Michial Seginowich has only been here a few months

Michial Seginowich has only been here a few months

OUR TOWN: Michial Seginowich has a passion for swimming

Swimming was a life-altering experience for Michial Seginowhich and now he wants to share that passion with Smithers.

For Michial Seginowich, swimming was a life altering experience and that is exactly what he wants to do as Facility Manager at the Bulkley Valley Recreation Centre.

Seginowich, 38, came to Smithers from Nanaimo in January, where he worked as a lifeguard and instructor.

“It was a good opportunity,” Seginowich said of the decision to move to Smithers.

“I enjoy being in a small town, everybody is so friendly.”

To say water is a passion for Seginowich would be an understatement.

As a child, Seginowich developed Ewing’s sarcoma, a cancer of the muscle tissue that also attacked the bone of his left fibula.

He has been cancer free since the age of six, but the cancer had left its mark on his left leg and foot.

It took several operations, usually during the summer to repair his leg and foot.

“I was never able to join a baseball team because the surgeries were usually in the summer,” Seginowich explained.

But one sport he had not considered was swimming, but his grandfather Robert Garrioch, thought it might just be the perfect sport for Seginowich who was 11 at the time.

“I joined the swim club in Victoria and just loved it,” Seginowich explained.

“It helped me, it was something I could excel at despite my leg.

“That’s what got me going in aquatics.”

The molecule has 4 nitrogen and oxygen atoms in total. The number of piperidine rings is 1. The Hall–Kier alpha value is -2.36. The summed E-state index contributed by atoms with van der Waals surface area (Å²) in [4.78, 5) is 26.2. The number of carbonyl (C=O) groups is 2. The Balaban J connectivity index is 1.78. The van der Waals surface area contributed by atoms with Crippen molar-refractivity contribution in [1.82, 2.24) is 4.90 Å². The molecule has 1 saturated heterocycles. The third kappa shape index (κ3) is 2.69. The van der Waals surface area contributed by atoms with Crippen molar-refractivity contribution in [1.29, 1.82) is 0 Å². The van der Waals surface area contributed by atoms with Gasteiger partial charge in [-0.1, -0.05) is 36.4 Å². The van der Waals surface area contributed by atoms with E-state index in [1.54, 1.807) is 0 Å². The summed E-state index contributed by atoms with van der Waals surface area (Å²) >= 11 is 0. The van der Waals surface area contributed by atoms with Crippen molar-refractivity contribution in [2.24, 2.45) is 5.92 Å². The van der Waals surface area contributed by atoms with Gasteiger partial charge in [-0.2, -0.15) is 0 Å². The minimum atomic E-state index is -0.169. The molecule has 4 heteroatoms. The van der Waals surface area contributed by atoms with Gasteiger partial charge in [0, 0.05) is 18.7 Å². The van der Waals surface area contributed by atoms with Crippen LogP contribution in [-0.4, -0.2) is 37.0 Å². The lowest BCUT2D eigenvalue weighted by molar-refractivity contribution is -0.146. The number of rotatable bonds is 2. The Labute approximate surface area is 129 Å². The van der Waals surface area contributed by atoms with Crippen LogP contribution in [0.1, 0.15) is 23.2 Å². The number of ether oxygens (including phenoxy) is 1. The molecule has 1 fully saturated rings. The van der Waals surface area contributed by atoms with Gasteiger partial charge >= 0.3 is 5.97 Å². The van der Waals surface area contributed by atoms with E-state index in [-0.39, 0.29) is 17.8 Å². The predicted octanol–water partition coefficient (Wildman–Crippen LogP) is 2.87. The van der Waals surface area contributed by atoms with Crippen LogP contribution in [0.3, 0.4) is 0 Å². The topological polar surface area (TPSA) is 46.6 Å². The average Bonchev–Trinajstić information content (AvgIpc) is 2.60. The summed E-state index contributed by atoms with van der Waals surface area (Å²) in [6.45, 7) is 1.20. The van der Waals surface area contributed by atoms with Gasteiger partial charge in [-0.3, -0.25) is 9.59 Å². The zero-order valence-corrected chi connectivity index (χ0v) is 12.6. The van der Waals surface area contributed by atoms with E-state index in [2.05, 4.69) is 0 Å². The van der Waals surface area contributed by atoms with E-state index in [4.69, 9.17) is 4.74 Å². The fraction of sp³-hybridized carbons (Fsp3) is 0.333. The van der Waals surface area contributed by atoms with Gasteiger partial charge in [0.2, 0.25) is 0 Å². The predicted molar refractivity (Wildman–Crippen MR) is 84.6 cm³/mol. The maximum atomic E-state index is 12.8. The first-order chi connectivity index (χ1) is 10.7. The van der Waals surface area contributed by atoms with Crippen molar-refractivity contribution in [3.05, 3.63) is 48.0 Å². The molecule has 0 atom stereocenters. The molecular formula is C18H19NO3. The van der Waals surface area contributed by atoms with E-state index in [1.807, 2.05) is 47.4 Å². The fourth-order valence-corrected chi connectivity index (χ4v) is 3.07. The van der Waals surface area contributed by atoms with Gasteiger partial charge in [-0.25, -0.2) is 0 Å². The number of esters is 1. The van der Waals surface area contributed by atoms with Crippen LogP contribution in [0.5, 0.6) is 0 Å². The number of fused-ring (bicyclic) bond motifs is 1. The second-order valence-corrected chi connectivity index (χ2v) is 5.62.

By the time he was 14, Seginowich had earned his bronze medal and bronze cross and by 17 he had his National Lifeguard Service Award and took his first job as a lifeguard at the age of 18.

Along the way Seginowich also excelled on the swim team and remembers fondly his first provincial championship at the age of 13.

Arriving at the competition, Seginowich remembers feeling overwhelmed by the number of swimmers in attendance, all of them good swimmers.

But it was what the coach did for the relay team that moved him the most.

The coach took the relay team to have their heads shaved on either side, where the swimmers then inscribed the name of the swim club, Coho, on one side and their event on the other.

“Then he took us out for pizza,” Seginowich started.

“It was the first time I felt part of a team.

“It felt great.”

Now as facility manager,  Seginowich, who has a degree in recreation and sport management from the former Malaspina University College, faces different challenges, not the least of which is developing the facility budget and staying within the budget, which thus far he said is going well.

In addition to overseeing the budget and the staff at the rec centre, Seginowich is also involved in marketing, maintaining the facility website, training and teaching, with the latter being his favourite.

Some of the courses Seginowich teaches include the National Lifeguard certification course, first aid, CPR, Automated External Defibrillator and Water Safety Instructor Training.

“My passion is lifeguarding and first aid,” he said.

Although he arrived in January, Seginowich said he is still settling in and has spent most of his free time taking walks with his dog.

That will soon change.  Next month he moves into his own place and his girlfriend Errolyne will also make the transition to Smithers.

“I’m looking forward to April,” he said.

“I’m also looking forward to seeing a green Smithers, exploring the trails on my mountain bike.”

Looking ahead, Seginowich has developed a wish list and at the top of the list is another addition to the rec centre to expand the fitness area as well as to include teaching rooms.

Short term, he would like to add more programming, especially programming specifically for people with disabilities.

“I would eventually like to see it evolve into Special Olympics,” he said.

“This is kind of what happened to me.”

Until then, Seginowich says he goes to work every day with a smile on his face knowing he is providing opportunities for other people to enjoy swimming and providing good instruction.

“It’s a good feeling to see people leaving the rec centre with smiles on their faces,” he said.